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Unlawful Use of Means of Transportation (Joyriding) in Arizona

Unlawful Use of Means of Transportation (Joyriding) in Arizona

According to Arizona Revised Statute §13-1803, the unlawful use of means of transportation is a felony, and the class of felony depends on whether the person charged actually took the vehicle without permission (and they only intended to take the car temporarily). This is also known as joyriding in Arizona, this means that someone can be charged even if they were just a passenger in a vehicle.

According to the statute, anyone who is convicted of knowingly takes another person’s means of transportation that is unauthorized by the owner is guilty of a Class 5 Felony. Anyone convicted of being knowingly transported or is physically located in a vehicle (i.e. a passenger) that was taken without permission is guilty of a Class 6 felony.

Difference Between Joyriding Charges in Arizona and Auto Theft

One of the main differences between auto theft and joyriding charges in Arizona is that the person who took the vehicle unlawfully did not intend to keep it, but intended to return it to the rightful owner after the joyride. This often occurs with teenagers who take a parent’s vehicle without their permission, or someone who rents a vehicle and then fails to return it when promised. The person who took the vehicle did not intend to actually steal the vehicle, but to take a “joyride” and return it once they were finished. In most cases, auto thieves choose vehicles that belong to people they don’t know and they have no intention of returning the car once they are finished using the vehicle.

David Michael Cantor explains the Joyriding charges:


Penalties for Unlawful Use of Means of Transportation

The minimum sentence after a conviction for unlawful use of means of a vehicle in Arizona for the person who actually took the vehicle is a minimum 9 to 18 months and a maximum of two years in prison. If the state can prove aggravated circumstances, the sentence could be as much as 2.5 years of incarceration. For those convicted of the offense who were passengers in the vehicle, the penalty is a minimum of three and six months in prison to a maximum of 18 months in prison. Aggravating circumstances could increase the jail term to two years.

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Defenses to Joyriding Statute

There are several defenses to charges of unlawful use of means of a vehicle in Arizona and they include:

  • Lack of Knowledge – One of the most common defenses to this statute is that the defendant had no knowledge that there was not permission to use the vehicle. If a friend arrives in someone else’s car to pick up another friend, the second friend may have no knowledge that the vehicle was taken without the owner’s permission. This is determined by interviewing all who were present regarding the circumstances of obtaining the vehicle as well as to gain information not only about the person who took the vehicle, but to the person who owns it.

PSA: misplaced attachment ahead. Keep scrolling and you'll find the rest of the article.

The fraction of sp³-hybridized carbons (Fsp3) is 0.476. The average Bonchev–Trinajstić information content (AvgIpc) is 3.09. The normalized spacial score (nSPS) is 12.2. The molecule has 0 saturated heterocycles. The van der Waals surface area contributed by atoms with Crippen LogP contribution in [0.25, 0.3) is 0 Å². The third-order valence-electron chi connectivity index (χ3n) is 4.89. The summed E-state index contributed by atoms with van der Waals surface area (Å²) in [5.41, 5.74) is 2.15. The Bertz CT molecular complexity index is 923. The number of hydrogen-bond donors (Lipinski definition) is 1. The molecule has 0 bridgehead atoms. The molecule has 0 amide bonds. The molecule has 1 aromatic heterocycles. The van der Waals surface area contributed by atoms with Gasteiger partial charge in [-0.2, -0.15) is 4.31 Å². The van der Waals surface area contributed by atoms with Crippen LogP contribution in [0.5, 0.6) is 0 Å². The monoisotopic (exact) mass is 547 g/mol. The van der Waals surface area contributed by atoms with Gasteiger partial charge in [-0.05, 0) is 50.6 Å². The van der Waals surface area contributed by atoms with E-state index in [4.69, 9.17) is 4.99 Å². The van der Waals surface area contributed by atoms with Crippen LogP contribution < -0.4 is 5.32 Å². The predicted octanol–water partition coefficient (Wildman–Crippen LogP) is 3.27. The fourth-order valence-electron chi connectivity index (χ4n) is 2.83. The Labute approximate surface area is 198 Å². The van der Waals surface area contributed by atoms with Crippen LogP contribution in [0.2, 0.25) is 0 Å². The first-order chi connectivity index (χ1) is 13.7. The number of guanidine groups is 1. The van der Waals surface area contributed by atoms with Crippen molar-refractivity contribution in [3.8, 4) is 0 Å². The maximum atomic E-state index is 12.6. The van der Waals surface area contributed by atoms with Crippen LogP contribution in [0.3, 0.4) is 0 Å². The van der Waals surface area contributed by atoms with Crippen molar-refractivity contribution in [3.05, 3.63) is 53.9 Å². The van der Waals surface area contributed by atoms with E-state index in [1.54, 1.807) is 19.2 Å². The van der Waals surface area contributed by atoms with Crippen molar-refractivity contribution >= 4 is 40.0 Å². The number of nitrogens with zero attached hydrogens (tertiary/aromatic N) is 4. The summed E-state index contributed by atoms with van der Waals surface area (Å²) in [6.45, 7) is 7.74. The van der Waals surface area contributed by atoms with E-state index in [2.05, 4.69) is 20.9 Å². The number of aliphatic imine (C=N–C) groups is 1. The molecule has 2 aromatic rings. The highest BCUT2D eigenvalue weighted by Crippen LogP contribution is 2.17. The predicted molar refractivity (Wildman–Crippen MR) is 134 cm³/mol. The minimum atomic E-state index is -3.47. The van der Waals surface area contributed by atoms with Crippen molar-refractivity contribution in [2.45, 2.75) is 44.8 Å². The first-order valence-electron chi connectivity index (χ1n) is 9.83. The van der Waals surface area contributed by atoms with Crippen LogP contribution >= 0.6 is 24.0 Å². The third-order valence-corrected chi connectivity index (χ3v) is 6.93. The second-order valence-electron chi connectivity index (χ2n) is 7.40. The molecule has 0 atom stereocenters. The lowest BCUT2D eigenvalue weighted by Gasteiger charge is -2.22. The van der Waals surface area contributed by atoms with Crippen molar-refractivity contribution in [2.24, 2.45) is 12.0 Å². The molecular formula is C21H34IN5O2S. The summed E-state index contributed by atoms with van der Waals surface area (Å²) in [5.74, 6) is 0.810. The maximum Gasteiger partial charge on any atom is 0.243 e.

• Miranda Rights Violations – Arizona has stricter laws regarding exculpatory statements and their admissibility in court. In some cases, defendants are not properly provided with their Miranda Rights, which would make any comments made to the police inadmissible in court.
  • Coerced statements – There have been many incidences of police intimidating or tricking defendants to admit wrongdoing. Just as in a case where a defendant does not get a proper reading of their Miranda Rights can result in any confession deemed inadmissible in court, a coerced confession is also considered “tainted,” and a judge may agree that it may not be used against the defendant in court.
  • Denial of Right of Counsel – As soon as a suspect requests to speak to an attorney, police must cease questioning, provide the defendant with a private location to contact their attorney, and provide a telephone book or list of lawyers that the defendant may call in order to preserve their rights. If the police deny the request or do not provide a private area for the suspect to speak to an attorney, the case may be dismissed.
  • Scientific Errors – Often, defense attorneys find forensic flaws that occur during the investigation of the case, including laboratory tests, fingerprint analysis or DNA testing. These errors could cause someone to be falsely accused of a crime, and correction of the error could provide exoneration.
  • Police Errors – Often, misleading or carelessly written police reports could lead to a joyriding charge in Arizona. Misstatements, false statements, flawed photo line-ups or inaccurate crime scene reconstruction often leads to false arrest in Arizona.

If you or someone you love has been charged with unlawful use of means of a vehicle, these options may help. To speak with an attorney about charges, please give us a call at (602) 737-2812 to schedule a Free Case Consultation. If you would like to send us a confidential email, please use our web form.

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